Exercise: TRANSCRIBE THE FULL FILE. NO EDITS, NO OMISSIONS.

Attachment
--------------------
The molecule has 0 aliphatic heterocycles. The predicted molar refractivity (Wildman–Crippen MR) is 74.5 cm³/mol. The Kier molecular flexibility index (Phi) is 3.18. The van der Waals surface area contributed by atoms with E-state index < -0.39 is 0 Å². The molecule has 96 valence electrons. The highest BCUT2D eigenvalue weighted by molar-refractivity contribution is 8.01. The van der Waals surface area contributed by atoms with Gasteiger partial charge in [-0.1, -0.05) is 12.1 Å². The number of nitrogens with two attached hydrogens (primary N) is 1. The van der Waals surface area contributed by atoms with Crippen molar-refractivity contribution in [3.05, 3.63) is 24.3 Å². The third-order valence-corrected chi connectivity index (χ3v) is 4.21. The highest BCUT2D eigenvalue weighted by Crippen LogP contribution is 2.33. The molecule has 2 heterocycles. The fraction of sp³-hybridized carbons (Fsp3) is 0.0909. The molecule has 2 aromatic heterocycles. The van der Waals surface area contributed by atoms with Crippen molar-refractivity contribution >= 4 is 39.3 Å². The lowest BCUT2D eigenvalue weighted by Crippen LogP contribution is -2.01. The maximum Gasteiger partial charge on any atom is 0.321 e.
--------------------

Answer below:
The molecule has 0 aliphatic heterocycles. The predicted molar refractivity (Wildman–Crippen MR) is 74.5 cm³/mol. The Kier molecular flexibility index (Phi) is 3.18. The van der Waals surface area contributed by atoms with E-state index < -0.39 is 0 Å². The molecule has 96 valence electrons. The highest BCUT2D eigenvalue weighted by molar-refractivity contribution is 8.01. The van der Waals surface area contributed by atoms with Gasteiger partial charge in [-0.1, -0.05) is 12.1 Å². The number of nitrogens with two attached hydrogens (primary N) is 1. The van der Waals surface area contributed by atoms with Crippen molar-refractivity contribution in [3.05, 3.63) is 24.3 Å². The third-order valence-corrected chi connectivity index (χ3v) is 4.21. The highest BCUT2D eigenvalue weighted by Crippen LogP contribution is 2.33. The molecule has 2 heterocycles. The fraction of sp³-hybridized carbons (Fsp3) is 0.0909. The molecule has 2 aromatic heterocycles. The van der Waals surface area contributed by atoms with Crippen molar-refractivity contribution >= 4 is 39.3 Å². The lowest BCUT2D eigenvalue weighted by Crippen LogP contribution is -2.01. The maximum Gasteiger partial charge on any atom is 0.321 e.